Trying out Scottish Ice? Dive into ‘The Runnel’ (II, 4)

Ever wanted to climb frozen turf or feel like you are rock climbing inside a giant feezer? On the Coire an t-Sneachda cirque in Cairngorms National Park you will find ‘The Runnel’, a grade II mixed ice multi-pitch with a grade 4 chimney.

During a 4-day mixed ice climbing trip to Scotland with the usual group of people I ice climb with we visited the Cairngorms National Park for an epic adventure. I had no previous experience with Scottish Ice, but have read about plenty of first-hand encounters on the internet and heard the other guys from the group explain. This being my second season of ice climbing, I was really much looking forward getting more experience.


You will find ‘The Runnel’ (II, 4) at the Coire an t-Sneachda glacial cirque, which is located near Aviemore a small town 150 kilometers northwest from Edinburgh, where we arrived from Copenhagen. The wall is a 200 meters height, pretty slabby, expect the upper sections, where it splits into several smaller gullys and chimneys. We also considered Ben Nevis, which is another prominent mixed ice climbing area in Scotland, but went for Coire an t-Sneachda as the approach supposedly is easier with less meters of height to hike and the location of Aviemore, which has plenty of restaurants and gear shops, should the weather or the routes in such a bad condition that that we could not climb.

The mixed ice climbing multi-pitch 'The Runnel' runs up the beautiful Coire an T-Sneachda wall in Cairngorms National Park

The mixed ice climbing multi-pitch ‘The Runnel’ runs up the beautiful Coire an t-Sneachda in Cairngorms National Park

I climbed with a guy called Paal. I had never climbed with him before, but knew him from the climbing gym. He had serious experience, so I knew I was in good hands – being still unexperienced to mixed ice climbing.

Due to its low grade ‘The Runnel’ (II, 4) is a really good learning experience for lesser experienced ice climbers, and I would reckon this as well if it the first time you try out Scottish ice. The route has two sections and total 135 meters, where we chose to do both sections as long pitches of approximately 95 and 40 meters.

The first section of ‘The Runnel’ (II, 4)

The first section slopes around 45 degrees, and when we did it was covered with snow and lots of frozen turf that made excellent ice axe placements. This pitch is pretty easy and you gradually work your way up as you build confidence for the last section. Obviously, you can split it into several smaller pitches if the conditions are not good – maybe we were just lucky about that. The pitch is easy to navigate and there are lots of good places along the walls where you can place protection, lots of frozen turf to set Bulldogs, and a few places where you can set an ice screw or two.

Looking up at the first section of 'The Runnel' (II, 4), which is a long snow covered gully

Looking up at the first section of ‘The Runnel’ (II, 4), which is a long snow covered gully

As we did the first section as one long pitch we did it while climbing simultaneously as we carried two 60 meters half ropes.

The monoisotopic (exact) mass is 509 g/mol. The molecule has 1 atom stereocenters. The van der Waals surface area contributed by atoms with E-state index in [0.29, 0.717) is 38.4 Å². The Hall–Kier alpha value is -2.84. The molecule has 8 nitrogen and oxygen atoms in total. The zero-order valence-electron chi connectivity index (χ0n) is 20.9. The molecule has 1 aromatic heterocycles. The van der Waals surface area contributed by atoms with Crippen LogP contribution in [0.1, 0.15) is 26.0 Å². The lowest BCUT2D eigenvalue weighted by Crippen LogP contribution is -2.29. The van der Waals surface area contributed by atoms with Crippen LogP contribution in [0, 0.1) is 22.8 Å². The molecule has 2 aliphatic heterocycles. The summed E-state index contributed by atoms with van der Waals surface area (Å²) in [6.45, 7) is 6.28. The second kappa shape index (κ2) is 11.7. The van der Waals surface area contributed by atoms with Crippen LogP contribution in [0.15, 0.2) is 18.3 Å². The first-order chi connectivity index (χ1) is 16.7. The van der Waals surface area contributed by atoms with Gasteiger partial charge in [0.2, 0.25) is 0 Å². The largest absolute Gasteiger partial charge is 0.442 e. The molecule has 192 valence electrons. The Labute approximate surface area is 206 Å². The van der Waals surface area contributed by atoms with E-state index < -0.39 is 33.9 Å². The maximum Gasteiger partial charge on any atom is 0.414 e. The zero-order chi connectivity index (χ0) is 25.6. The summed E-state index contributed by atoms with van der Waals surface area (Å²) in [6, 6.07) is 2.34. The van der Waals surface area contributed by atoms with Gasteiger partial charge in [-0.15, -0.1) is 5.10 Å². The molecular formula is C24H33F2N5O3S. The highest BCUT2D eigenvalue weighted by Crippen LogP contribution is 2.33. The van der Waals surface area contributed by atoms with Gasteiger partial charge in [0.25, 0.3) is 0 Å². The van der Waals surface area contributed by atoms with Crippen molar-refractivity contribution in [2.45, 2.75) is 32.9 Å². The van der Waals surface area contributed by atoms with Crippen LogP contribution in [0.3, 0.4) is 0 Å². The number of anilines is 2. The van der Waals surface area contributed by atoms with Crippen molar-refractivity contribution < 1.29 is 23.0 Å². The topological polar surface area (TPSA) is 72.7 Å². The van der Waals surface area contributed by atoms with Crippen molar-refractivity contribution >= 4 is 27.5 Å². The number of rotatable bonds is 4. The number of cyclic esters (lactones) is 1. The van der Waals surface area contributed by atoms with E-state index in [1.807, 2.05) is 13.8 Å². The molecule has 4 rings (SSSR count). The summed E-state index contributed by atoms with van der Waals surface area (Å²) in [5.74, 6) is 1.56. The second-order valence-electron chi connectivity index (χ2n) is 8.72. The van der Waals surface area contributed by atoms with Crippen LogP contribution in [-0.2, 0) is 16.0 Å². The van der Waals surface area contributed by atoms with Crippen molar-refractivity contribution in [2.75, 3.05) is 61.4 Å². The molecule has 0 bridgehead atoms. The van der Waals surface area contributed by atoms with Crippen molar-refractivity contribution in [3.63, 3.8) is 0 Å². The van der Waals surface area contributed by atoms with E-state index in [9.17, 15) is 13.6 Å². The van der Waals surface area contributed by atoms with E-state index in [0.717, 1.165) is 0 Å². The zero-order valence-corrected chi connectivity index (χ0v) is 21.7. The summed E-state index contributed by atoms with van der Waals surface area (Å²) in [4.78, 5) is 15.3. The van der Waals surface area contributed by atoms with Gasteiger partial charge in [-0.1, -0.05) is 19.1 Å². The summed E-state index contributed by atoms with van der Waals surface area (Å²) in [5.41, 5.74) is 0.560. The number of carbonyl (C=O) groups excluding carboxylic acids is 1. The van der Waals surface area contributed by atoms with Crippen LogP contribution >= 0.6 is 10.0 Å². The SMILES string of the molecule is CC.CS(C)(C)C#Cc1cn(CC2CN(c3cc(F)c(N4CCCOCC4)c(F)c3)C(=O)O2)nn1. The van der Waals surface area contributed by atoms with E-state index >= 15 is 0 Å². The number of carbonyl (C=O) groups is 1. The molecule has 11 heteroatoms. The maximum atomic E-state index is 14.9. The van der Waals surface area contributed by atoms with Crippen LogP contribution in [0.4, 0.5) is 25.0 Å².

The end of the section is pretty easy to spot. It ends right at the beginning of the chimney on a ledge that will make out for an excellent belay station as it is quite protected from wind and you can stand firmly, with a good overview of the chimney.

The second section

The second section of ‘The Runnel’ consists of is a bare rock chimney, where you will meet the grade 4 crux, and a more slabby scramble to the ridge on the top of Coire an t-Sneachda. You could do this as two separate pitches, but we decided to do it as one.

The chimney has only a few minor ice bulks to place ice screws, if they are even ice formed. The day before, two other climbers from our group did ‘The Runnel’ (II, 4) and did not encounter much ice. However when we did it, there were a couple of ice bulks and I managed to set a single 12 cm Black Diamond Express leading the chimney. However, there are lots of cracks to place other pieces of protection in. I consumed four nuts on the way up. The chimney is about 15 meters, and once you reach the top, the remaining part of ‘The Runnel’ (II, 4) flattens out into a scramble. You could set up a belay station just on the top of the chimney, but I chose not to, due to the immense exposure to wind.

The scramble is not technically difficult, but taking the wind into account as well as almost nowhere to place protection this part of ‘The Runnel’ (II, 4) becomes pretty sketchy! Focus is key! The scramble is about 25 meters, and once you reach the top there are also only very few places to set up a belay station. I found a few boulders, where I set up a solid three point anchor.

Try out ‘The Runnel’ (II, 4)

If you find yourself near the Coire an t-Sneachda cirque in Cairngorms National Park in Scotland you should definitely consider giving ‘The Runnel’ (II, 4) a shot. If not for the warm up to your continued adventures in Cairngorms or building experience, then for the fun and challenge of the chimney pitch. That is good fun!

Have you been to the Coire an t-Sneachda valley and tried out ‘The Runnel’ (II, 4)? Why not leave a comment below sharing your own experiences.

Leave a Reply

Your email address will not be published. Required fields are marked *